This article considers the US health care system as it stands, and then considers what the Affordable Care Act and the Patient Protection Act, (known as Obama Care) will do to improve it.
We begin with two statistics, one the US establishment don’t mind talking about and a second one that they remain silent about. Both figures are provided by the World Health Organization (WHO) – first in 2000 and then in 2012. The first figure is that the US spends at least as twice as much as any other industrialised country on health care. The second statistic is that WHO ranked the US health care system 37th in the world.
US male life expectancy rates are on par with Chile and Slovenia, and lags behind that of Cuba. US female life expectancy rates are on par with Colombia, Cuba, Czech Republic, and Poland. How can a nation spend at least twice as much as any other and wind up with such a poor outcome? The answer is profit.
Cost inflation is built into the US health system (if you are insured that is). There are hundreds of health care providers, from drug companies to catering companies, to medical equipment companies, and the private hospitals and doctors themselves, all must take a slice of the total health spend in profit.
The admin costs of such a clumsy system are high, and there is a lack of economies of scale, brought about by bulk purchasing with a single payer and single provider. The insured population pays for this level of inefficiency and inflation, either directly from their pockets, or if they are insured by their employer, by reduced take home pay, holiday entitlement and so on.
The US ranks among the worst OECD countries for child health well-being. Although it has the highest national income per person, it ranks as the worst country for income inequality. This inequality is a major part of the explanation of why it has the highest index of health and social problems compared to other wealthy nations. This, in turn, pushes down the average performance figures.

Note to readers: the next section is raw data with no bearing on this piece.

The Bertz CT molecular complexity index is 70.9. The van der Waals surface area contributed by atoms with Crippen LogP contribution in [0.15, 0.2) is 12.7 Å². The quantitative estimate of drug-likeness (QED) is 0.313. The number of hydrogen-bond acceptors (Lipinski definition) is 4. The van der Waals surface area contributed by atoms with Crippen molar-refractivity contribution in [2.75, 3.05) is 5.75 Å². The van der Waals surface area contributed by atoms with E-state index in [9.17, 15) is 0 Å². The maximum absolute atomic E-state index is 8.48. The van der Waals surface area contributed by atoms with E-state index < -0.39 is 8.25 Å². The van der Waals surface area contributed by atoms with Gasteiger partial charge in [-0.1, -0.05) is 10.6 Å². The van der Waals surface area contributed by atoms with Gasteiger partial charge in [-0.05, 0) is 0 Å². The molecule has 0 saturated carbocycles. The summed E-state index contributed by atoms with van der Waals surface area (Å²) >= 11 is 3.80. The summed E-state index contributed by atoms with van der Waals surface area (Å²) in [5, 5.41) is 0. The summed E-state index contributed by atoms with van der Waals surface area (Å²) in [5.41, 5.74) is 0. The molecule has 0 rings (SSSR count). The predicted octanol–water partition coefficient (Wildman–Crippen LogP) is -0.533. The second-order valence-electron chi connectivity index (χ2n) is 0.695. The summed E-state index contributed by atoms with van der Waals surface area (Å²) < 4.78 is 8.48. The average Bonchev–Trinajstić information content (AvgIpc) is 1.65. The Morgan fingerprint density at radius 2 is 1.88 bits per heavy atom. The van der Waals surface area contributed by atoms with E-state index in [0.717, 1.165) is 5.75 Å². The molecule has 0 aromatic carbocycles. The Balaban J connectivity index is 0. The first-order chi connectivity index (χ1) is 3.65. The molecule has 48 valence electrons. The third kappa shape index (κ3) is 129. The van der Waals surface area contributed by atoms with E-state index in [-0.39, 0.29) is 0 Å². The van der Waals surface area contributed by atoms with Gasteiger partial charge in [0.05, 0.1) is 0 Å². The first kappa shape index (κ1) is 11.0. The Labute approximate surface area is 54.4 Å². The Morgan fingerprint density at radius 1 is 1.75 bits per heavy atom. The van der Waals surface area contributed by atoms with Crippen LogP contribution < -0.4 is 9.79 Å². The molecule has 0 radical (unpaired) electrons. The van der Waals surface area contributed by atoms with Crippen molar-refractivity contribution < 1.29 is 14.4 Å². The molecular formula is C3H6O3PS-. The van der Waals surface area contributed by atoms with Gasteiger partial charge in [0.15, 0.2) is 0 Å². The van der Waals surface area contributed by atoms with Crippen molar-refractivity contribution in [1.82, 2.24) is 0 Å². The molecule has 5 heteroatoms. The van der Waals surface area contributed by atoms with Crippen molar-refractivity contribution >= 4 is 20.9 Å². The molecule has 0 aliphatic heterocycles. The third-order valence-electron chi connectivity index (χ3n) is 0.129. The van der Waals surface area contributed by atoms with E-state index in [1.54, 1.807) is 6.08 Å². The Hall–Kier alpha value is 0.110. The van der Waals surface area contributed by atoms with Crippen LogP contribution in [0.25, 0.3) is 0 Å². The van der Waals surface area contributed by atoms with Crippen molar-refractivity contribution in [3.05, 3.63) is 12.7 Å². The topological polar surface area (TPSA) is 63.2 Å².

Under the current system, credible estimates suggest that around 45 million people have no insurance at all. This is one in seven of all Americans. Many more are under-insured.
The Health Insurance Association of America describes Medicaid as a “government insurance program for persons of all ages whose income and resources are insufficient to pay for health care”. It is a means tested program, with each state having leeway to determine eligibility.
The official Medicaid web site states: “The Medicaid program does not provide health care services, even for very poor persons, unless they are in one of the designated eligibility group”.
There are a number of eligibility categories and within each category there are requirements other than income. These requirements include: assets, age, pregnancy, disability, blindness, income and resources, and one’s status as a US citizen or a lawfully admitted immigrant.
Medicare provides some level of health insurance to 48 million Americans – 40 million people age 65 and older and 8 million younger people with disabilities. On average, Medicare covers about half (48 percent) of health care costs. Medicare enrollees must cover the rest of the cost.
These costs might include uncovered services – such as long-term dental, hearing, and vision care – and supplemental insurance.
An Example of profit Driven Cost Inflation
Consider this New York Times headline from Sunday 4 August: “For Medical Tourist Simple Math: US estimate for a New Hip: over 78,000 USD (48,000 GBP), The Belgian bill 13,000 USD (8,000 GBP)”. The story runs as follows, an insured man is in such pain with arthritis that he can’t stand up, even to make coffee.
His insurance company refuses a hip replacement, he was an active sports enthusiast and the insurance company said he had aggravated a pre-existing condition – they often play very fast and loose with the “pre-existing condition” clause. The patient had to pay for it out of his own pocket, even when through a “well placed” friend he got the replacement body part (8,000 GBP), the hospital bill was a further 40,000 GBP, and this didn’t include the surgeon’s fee.
The total health care bill in the US is 1.6 trillion GBP. The makers of medical devices, in the words of the NYT, “Have proved particularly adept at commanding high prices”. The companies behave as a cartel, the actual price of manufacturing, for example a hip joint, is 214 GBP. There can be up to thirteen vendors between the manufacturer and the physician.